In Joanna Scottís Follow Me, a namesake granddaughter follows her grandmotherís colorful life, putting together the pieces of a sometimes tragic family drama and revealing secrets that have greatly impacted the lives of those involved.
When Sally Werner gives birth to a baby boy at sixteen, she is ill-equipped to handle the consequences or to accept the circumstances that led to the pregnancy. Impulsive and naÔve, Sally runs away from her rural Pennsylvania home, trusting her parents to care for her infant son. That action will haunt Sally throughout her life.
Constantly reinventing herself, each change in geography brings a new last name, from Werner to Angel to Mole to Bliss, Sally believing these nominal changes allow her to begin anew. Born in 1930, Sally has few survival skills but an exceptional amount of luck in finding families willing to take her in, a young girl alone with no resources.
Sallyís redeeming characteristic is her inability to forget about her baby son. No matter the circumstances, she faithfully sends money for his support to her family, even though they have turned their backs on the disgraced girl. She hopes one day to return and claim her son, that the family will raise him lovingly regardless of his unhappy beginning.
The readerís perception of this unusual woman is colored by her granddaughterís biased retelling of Sally Wernerís life story. Moving from place to place, from incident to incident and man to man, Sally eventually settles in New York with her small daughter in tow. Sallyís life is unpredictable, chancy and filled with the random urgencies of one who has made mistakes and must constantly watch her back.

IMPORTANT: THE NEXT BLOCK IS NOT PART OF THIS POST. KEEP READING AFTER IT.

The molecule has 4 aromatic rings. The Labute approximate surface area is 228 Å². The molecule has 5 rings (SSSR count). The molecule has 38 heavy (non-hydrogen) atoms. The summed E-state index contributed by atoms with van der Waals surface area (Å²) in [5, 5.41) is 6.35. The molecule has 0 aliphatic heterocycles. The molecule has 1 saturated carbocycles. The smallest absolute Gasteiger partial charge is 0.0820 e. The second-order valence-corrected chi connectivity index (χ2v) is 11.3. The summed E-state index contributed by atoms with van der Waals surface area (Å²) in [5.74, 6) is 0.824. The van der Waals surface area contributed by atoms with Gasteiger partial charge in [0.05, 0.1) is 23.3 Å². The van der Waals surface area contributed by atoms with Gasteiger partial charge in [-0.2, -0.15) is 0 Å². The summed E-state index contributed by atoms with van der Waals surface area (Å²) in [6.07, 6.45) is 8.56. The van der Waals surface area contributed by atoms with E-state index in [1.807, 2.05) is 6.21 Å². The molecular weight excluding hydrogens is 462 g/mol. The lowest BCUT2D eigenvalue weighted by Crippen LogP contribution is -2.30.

In response to the poor decisions made along the way, Sally runs; she flees her home, her spreading reputation, and finally a man who treats her as a possession. A reader cannot help but want to intervene, to pull this impulsive woman back from the edge, to think before she acts, especially when her actions impact her daughter. All of her troubles stem from a jackrabbit reaction to threat, even though these events - and people - always catch up with her.
From the 1940s to the present, Sallyís granddaughter covers Werner-Angel-Mole-Bliss in every incarnation, reflecting the mores and social expectations of such a woman. Instead of fleshing out the story, leaving something to the readerís imagination, a surplus of detail makes the experience too often tedious. Reading this dramatic, ultimately tragic tale becomes a chore, Sally finally a foolish old woman who has squandered her years on missed opportunities and false impressions.